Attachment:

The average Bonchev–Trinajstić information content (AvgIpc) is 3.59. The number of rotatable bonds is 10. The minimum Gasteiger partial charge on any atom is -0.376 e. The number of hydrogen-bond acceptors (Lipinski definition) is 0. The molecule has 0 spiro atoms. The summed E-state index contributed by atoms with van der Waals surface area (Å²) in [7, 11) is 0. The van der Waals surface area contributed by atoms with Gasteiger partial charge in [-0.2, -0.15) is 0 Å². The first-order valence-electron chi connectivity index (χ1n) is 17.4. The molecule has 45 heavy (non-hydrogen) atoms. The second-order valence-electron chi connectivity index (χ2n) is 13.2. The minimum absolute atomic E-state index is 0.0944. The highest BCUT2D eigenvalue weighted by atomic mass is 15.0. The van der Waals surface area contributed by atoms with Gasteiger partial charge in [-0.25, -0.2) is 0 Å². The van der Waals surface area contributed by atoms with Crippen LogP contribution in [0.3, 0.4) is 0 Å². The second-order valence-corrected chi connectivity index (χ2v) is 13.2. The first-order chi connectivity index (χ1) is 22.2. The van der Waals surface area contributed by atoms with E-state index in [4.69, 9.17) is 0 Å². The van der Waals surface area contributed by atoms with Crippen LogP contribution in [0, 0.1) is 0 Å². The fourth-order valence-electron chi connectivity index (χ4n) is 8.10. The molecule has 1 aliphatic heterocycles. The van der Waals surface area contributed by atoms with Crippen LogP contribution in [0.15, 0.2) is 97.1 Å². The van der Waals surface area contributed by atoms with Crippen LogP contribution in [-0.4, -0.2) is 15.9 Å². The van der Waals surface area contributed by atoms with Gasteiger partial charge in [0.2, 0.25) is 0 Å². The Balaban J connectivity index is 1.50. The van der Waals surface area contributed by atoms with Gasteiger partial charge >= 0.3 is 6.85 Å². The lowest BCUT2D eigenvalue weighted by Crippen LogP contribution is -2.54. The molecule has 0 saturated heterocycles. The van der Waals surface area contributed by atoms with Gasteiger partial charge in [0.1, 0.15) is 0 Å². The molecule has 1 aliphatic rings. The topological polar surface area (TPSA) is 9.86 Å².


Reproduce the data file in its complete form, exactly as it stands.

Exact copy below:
The average Bonchev–Trinajstić information content (AvgIpc) is 3.59. The number of rotatable bonds is 10. The minimum Gasteiger partial charge on any atom is -0.376 e. The number of hydrogen-bond acceptors (Lipinski definition) is 0. The molecule has 0 spiro atoms. The summed E-state index contributed by atoms with van der Waals surface area (Å²) in [7, 11) is 0. The van der Waals surface area contributed by atoms with Gasteiger partial charge in [-0.2, -0.15) is 0 Å². The first-order valence-electron chi connectivity index (χ1n) is 17.4. The molecule has 45 heavy (non-hydrogen) atoms. The second-order valence-electron chi connectivity index (χ2n) is 13.2. The minimum absolute atomic E-state index is 0.0944. The highest BCUT2D eigenvalue weighted by atomic mass is 15.0. The van der Waals surface area contributed by atoms with Gasteiger partial charge in [-0.25, -0.2) is 0 Å². The van der Waals surface area contributed by atoms with Crippen LogP contribution in [0.3, 0.4) is 0 Å². The second-order valence-corrected chi connectivity index (χ2v) is 13.2. The first-order chi connectivity index (χ1) is 22.2. The van der Waals surface area contributed by atoms with E-state index in [4.69, 9.17) is 0 Å². The van der Waals surface area contributed by atoms with Crippen LogP contribution in [0, 0.1) is 0 Å². The fourth-order valence-electron chi connectivity index (χ4n) is 8.10. The molecule has 1 aliphatic heterocycles. The van der Waals surface area contributed by atoms with Crippen LogP contribution in [0.15, 0.2) is 97.1 Å². The van der Waals surface area contributed by atoms with Crippen LogP contribution in [-0.4, -0.2) is 15.9 Å². The van der Waals surface area contributed by atoms with Gasteiger partial charge in [0.2, 0.25) is 0 Å². The Balaban J connectivity index is 1.50. The van der Waals surface area contributed by atoms with Gasteiger partial charge >= 0.3 is 6.85 Å². The lowest BCUT2D eigenvalue weighted by Crippen LogP contribution is -2.54. The molecule has 0 saturated heterocycles. The van der Waals surface area contributed by atoms with Gasteiger partial charge in [0.1, 0.15) is 0 Å². The molecule has 1 aliphatic rings. The topological polar surface area (TPSA) is 9.86 Å².